The motor game is changing, thanks to Formula E pioneering electric, virtually silent racing cars. As we look back at the E World Championships, Rory FH Smith asks, is this the future of the sport?
Before 2012, the world of motorsport was a familiar affair. Racing cars were four-wheeled machines with a steering wheel attached to a sizeable internal combustion engine. The format – or Formula, shall we say – had barely changed since Henry Ford mass-produced it back in 1908 with the Ford Model T. But when Alejandro Agag, Jean Todt and Antonio Tajani, sitting president of the European Parliament, sat down to dinner together in Paris six years ago, Formula E, the world’s first all-electric racing series, was conceived, marking a significant turning point in motorsport history.
This year, the Formula E World Championship returned to its birthplace for the second time since the series started. Down in the paddock, nestled in the elegant gardens of Les Invalides, the usual smattering of garages, mechanics, cars and drivers can be found amid plush inner-city surroundings, and yet, “it’s so vastly different from any other racing, in so many ways”, says DS Virgin Racing team driver Sam Bird. Why? The cars are virtually soundless.
Powered by a rechargeable battery pack (think an industrial-size version of the one that powers your phone) that can store up to 28kwh of usable energy, all-electric racing machines can summon up to 250bhp. From standstill, they can hit 60mph in three seconds on their way to a top speed of 140mph, which – on narrow city streets – is more than enough to cause trouble, as Lucas di Grassi and António Félix da Costa painfully found out after their collision on race day in Paris.
Translating all that power to the road is the job of a set of 18-inch, bespoke Michelin treaded tyres. In contrast to other forms of motorsport, these specially designed tyres can be used come rain or shine and last for a full day of racing, meaning it’s less about tactical tyre changes and more about driver skill.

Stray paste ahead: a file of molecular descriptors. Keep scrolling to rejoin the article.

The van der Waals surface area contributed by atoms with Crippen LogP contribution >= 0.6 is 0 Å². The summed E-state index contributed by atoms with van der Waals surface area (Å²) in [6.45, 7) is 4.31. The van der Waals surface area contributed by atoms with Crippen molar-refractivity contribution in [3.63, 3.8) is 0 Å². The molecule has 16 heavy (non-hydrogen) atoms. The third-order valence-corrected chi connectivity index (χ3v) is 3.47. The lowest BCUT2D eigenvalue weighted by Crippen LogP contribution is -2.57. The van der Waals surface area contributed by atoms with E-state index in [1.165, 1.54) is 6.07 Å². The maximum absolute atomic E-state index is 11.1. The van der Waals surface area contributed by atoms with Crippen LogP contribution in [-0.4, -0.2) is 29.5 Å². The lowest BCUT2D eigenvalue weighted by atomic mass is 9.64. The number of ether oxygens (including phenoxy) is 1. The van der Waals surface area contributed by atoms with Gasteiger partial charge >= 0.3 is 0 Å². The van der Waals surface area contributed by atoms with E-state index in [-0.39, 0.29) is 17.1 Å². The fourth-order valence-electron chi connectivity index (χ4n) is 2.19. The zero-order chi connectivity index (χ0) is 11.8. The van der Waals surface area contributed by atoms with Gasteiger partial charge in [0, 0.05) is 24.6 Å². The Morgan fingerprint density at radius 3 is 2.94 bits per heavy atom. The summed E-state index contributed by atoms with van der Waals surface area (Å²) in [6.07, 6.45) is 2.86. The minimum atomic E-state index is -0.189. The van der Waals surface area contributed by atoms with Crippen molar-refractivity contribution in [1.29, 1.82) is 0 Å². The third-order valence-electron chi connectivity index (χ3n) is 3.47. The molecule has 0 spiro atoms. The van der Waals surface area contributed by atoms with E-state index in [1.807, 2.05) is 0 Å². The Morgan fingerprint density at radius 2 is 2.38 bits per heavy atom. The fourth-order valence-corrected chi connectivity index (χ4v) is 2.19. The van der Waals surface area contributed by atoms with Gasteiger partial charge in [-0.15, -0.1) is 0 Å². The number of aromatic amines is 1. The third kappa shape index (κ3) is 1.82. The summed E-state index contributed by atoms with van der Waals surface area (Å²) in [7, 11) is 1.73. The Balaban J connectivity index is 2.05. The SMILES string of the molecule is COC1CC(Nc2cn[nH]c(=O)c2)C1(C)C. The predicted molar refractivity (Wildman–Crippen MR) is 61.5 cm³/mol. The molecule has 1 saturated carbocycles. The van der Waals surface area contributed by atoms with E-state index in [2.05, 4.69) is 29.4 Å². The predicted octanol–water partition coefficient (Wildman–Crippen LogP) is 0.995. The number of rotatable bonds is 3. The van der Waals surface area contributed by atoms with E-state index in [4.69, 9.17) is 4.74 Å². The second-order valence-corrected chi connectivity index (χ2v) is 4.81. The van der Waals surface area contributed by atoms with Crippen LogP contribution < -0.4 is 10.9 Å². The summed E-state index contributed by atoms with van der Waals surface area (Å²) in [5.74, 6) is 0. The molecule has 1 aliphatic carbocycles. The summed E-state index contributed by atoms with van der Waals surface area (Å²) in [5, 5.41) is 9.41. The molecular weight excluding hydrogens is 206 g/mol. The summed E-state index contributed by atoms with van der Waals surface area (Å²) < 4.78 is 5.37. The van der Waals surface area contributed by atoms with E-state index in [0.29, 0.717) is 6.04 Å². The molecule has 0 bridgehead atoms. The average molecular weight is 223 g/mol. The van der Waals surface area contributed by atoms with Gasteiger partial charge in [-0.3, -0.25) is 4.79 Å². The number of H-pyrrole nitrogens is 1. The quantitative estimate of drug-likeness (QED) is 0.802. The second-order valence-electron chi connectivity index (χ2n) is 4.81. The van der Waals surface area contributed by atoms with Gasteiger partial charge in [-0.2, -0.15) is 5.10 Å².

Since the inaugural season in 2014, Formula E has set out to accelerate the development of electric road car technology for the benefit of the everyday driver. Within the space of three seasons, the teams have gone from using standardised power plants to developing their own designs and cars this year, including punchier power packs that can last the whole race next year. “The data we’ve collected in the past 18 months in the Virgin DS race car will be filtering down to the new DS7 Crossback road car in the coming months,” says Bird. “Through Formula E, manufacturers learn about energy efficiency and managing energy to put into hybrid and electric cars in the future.”
Thanks to its emphasis on Mother Nature and quieter races, Formula E has been welcomed into some of the world’s most iconic city centres.
"Through Formula E, manufacturers learn about energy efficiency and managing energy to put into hybrid and electric cars in the future" - Sam Bird
“We go here [to Paris], to New York, to Montreal, to Berlin and, up until last year, we went to London,” says Bird. With cities like Rome, São Paulo and Santiago being added to the calendar for the next season, Formula E is steadily making its way to more people around the world, fulfilling its promise of bringing world-class racing to the doorsteps of urban populations.
While the narrow city circuits ultimately restrict the outright performance of the cars, the lack of run-off areas and iconic surroundings make for quite a spectacle. Seeing 20 charged-up racing cars zoom past icons like the Eiffel Tower is something no racing series has managed to achieve, despite Bernie Ecclestone’s best efforts to secure a London Grand Prix during his tenure.
“As a British driver, I’d love to see another ePrix in London,” says Bird. I’ve heard some mutterings of other possible routes in London – the words Pall Mall came up – but whether that’s true or not, I’m not certain.”
Aside from the impressive city backdrops, since the first World Championship in 2014, the newcomer series has focused on other methods of engaging fans. Novel new strategies such as FanBoost, which lets fans vote for their favourite driver through social media, resulting in a real-world power boost on track for the three most popular drivers, has met with mixed reactions. But however gimmicky it may seem, the effort to bring racing to new audiences is admirable – something that will no doubt be playing on the mind of Formula One’s new CEO Chase Carey.
With season three already put to bed and the next starting in December 2017, “Formula E is here to stay for the long term now”, says Bird. “It has survived the first couple of years, which is always important with a brand new series, and the fact that more manufacturers are involved than in Formula One means it will definitely stay.”
With more technical innovations, new tracks and even the possibility of new teams lined up for next season, the newcomer has taken on the motorsport establishment and fared well, while ruffling a few feathers in the process.
What we’ll see in the coming years is largely unknown, with most developments locked away in race team headquarters’ laboratories, but if the past three years are anything to go by, then the future looks bright indeed.
Outside of the sport, as more civil authorities – such as France – declare bans on combustion engine cars over the next 25 years, we could well see all-electric motorsport become the norm.
With other countries likely to follow in France’s footsteps, petrol-powered motorsport is in danger of gradually being confined to the pages of motorsport history, in favour of its sparky young nephew.